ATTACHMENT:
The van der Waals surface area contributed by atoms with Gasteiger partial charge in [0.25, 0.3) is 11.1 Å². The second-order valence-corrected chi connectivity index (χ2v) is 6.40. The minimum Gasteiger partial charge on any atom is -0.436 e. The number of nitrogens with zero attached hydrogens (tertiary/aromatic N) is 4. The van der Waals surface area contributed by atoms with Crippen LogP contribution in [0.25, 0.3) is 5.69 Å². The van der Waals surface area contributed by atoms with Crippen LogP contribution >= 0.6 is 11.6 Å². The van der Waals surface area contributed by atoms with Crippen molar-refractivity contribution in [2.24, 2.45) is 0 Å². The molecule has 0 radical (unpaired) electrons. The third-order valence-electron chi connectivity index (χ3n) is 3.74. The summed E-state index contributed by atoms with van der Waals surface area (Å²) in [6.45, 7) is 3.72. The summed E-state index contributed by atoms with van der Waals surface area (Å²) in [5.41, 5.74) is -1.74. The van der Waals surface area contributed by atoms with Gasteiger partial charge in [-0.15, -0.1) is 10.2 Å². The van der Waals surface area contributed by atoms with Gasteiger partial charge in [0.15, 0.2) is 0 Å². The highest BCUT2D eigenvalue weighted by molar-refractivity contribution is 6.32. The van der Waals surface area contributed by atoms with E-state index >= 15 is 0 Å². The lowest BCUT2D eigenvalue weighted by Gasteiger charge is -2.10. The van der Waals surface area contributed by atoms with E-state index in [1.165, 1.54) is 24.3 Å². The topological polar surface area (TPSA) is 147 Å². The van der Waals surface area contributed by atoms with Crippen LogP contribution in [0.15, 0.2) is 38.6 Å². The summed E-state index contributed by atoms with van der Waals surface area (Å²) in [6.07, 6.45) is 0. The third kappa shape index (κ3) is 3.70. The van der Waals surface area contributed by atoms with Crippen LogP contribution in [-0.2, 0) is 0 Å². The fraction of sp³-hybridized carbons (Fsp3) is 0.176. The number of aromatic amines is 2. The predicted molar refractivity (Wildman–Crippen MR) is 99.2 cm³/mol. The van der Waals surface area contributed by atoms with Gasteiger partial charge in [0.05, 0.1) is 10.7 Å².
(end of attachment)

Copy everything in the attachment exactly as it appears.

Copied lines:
The van der Waals surface area contributed by atoms with Gasteiger partial charge in [0.25, 0.3) is 11.1 Å². The second-order valence-corrected chi connectivity index (χ2v) is 6.40. The minimum Gasteiger partial charge on any atom is -0.436 e. The number of nitrogens with zero attached hydrogens (tertiary/aromatic N) is 4. The van der Waals surface area contributed by atoms with Crippen LogP contribution in [0.25, 0.3) is 5.69 Å². The van der Waals surface area contributed by atoms with Crippen LogP contribution >= 0.6 is 11.6 Å². The van der Waals surface area contributed by atoms with Crippen molar-refractivity contribution in [2.24, 2.45) is 0 Å². The molecule has 0 radical (unpaired) electrons. The third-order valence-electron chi connectivity index (χ3n) is 3.74. The summed E-state index contributed by atoms with van der Waals surface area (Å²) in [6.45, 7) is 3.72. The summed E-state index contributed by atoms with van der Waals surface area (Å²) in [5.41, 5.74) is -1.74. The van der Waals surface area contributed by atoms with Gasteiger partial charge in [-0.15, -0.1) is 10.2 Å². The van der Waals surface area contributed by atoms with Gasteiger partial charge in [0.15, 0.2) is 0 Å². The highest BCUT2D eigenvalue weighted by molar-refractivity contribution is 6.32. The van der Waals surface area contributed by atoms with E-state index >= 15 is 0 Å². The lowest BCUT2D eigenvalue weighted by Gasteiger charge is -2.10. The van der Waals surface area contributed by atoms with E-state index in [1.165, 1.54) is 24.3 Å². The topological polar surface area (TPSA) is 147 Å². The van der Waals surface area contributed by atoms with Crippen LogP contribution in [0.15, 0.2) is 38.6 Å². The summed E-state index contributed by atoms with van der Waals surface area (Å²) in [6.07, 6.45) is 0. The third kappa shape index (κ3) is 3.70. The van der Waals surface area contributed by atoms with Crippen LogP contribution in [-0.2, 0) is 0 Å². The fraction of sp³-hybridized carbons (Fsp3) is 0.176. The number of aromatic amines is 2. The predicted molar refractivity (Wildman–Crippen MR) is 99.2 cm³/mol. The van der Waals surface area contributed by atoms with Gasteiger partial charge in [0.05, 0.1) is 10.7 Å².